Postcards display city's past and present
"Impression of Shanghai,” a series of 179 postcards, was released on Tuesday to show the past and present in different sides of the city, including architecture, trades, art, fashion and food.
Published by Shanghai Science Popularization Press, the postcards are in six sets — “Old Factories, New Outlooks,” "Old Trades, New Vogues,” "Old Paintings, New Tastes,” "Old Buildings, New Styles,” "Old Chi-pao, New Fashions" and "Old Flavors, New Understandings” — covering all aspects of life in Shanghai.
After scanning a QR code on a postcard, readers can learn the stories behind the photos and illustrations in both Chinese and English and hear audio by famous local hosts.
Under the guidance of the CPPCC Shanghai Committee and city's publicity authority, it took more than 10 months for the postcard series to be completed.
Instead of books, the editorial board and publisher chose postcards to tell the stories.
They cooperated with local paper-cutting artists to make related art products with iconic elements such as shikumen buildings, old Shanghai Huangbaoche pedicab, and a woman in a qipao integrated in one picture.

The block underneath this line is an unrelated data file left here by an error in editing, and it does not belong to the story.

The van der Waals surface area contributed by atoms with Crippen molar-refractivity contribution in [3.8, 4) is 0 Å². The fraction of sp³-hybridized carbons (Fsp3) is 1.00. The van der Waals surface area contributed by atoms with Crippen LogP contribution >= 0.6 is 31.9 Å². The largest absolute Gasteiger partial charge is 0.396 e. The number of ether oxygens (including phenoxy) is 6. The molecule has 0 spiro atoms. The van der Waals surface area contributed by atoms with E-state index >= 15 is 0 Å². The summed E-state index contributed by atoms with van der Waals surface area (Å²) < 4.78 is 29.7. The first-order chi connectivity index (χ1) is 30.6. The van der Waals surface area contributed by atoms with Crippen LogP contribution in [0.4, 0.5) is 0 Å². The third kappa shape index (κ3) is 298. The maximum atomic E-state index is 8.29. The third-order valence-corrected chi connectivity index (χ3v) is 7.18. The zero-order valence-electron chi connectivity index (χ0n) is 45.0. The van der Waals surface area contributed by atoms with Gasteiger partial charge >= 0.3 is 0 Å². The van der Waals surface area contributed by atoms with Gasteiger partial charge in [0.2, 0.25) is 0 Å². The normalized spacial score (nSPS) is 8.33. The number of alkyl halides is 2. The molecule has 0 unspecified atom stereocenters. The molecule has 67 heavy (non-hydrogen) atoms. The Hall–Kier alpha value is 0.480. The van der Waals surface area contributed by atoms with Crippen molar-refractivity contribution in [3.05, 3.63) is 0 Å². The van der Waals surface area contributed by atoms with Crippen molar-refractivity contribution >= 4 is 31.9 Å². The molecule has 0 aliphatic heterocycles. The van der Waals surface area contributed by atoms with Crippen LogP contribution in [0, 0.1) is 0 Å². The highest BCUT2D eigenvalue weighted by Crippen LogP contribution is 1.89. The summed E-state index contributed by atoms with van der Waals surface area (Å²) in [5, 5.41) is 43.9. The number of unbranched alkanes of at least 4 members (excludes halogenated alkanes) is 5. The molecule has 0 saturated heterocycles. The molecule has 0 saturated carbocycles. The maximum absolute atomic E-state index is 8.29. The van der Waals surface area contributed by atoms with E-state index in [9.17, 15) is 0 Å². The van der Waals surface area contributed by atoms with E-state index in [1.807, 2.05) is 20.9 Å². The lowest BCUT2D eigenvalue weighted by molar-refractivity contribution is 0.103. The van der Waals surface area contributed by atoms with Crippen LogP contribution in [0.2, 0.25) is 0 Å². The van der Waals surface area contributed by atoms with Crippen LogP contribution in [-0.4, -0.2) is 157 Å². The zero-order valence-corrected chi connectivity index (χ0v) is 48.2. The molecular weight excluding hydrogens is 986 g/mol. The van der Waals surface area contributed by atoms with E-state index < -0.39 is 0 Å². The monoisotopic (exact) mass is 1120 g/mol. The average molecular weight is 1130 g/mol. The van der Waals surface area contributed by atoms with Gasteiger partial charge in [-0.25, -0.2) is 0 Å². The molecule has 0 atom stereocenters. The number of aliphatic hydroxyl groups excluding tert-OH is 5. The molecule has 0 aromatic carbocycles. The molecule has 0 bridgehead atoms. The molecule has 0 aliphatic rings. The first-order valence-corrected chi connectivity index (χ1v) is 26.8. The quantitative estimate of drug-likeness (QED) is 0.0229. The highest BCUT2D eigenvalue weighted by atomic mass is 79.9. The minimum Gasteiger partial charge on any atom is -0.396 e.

Xiong Yuezhi, former deputy head of and editor-in-chief of the postcard series, told Shanghai Daily that local experts were invited to write articles and compile content for the project with all the text and pictures carefully selected to best represent the city.
"The culture of Shanghai has included many international cultural factors. And now lots of foreigners live in Shanghai and are members of the city. So we made the postcard series bilingual for better cultural exchanges and mutual understanding," he said.
Thorsten Giertz, CEO of emeneo, a local consulting company focusing on e-learning, shared his experiences of eating in Shanghai at the launch ceremony and said one of his favourite dishes was dazhaxie (Chinese hairy crab) and huangjiu (yellow wine).
He said the 30 old local restaurants mentioned in the set "Old Flavors, New Understandings" were an inspiration and an invitation for him to deepen his understanding of the city through reading and eating. "Taste is an effective way to communicate culture and make me understand a foreign country,” he said.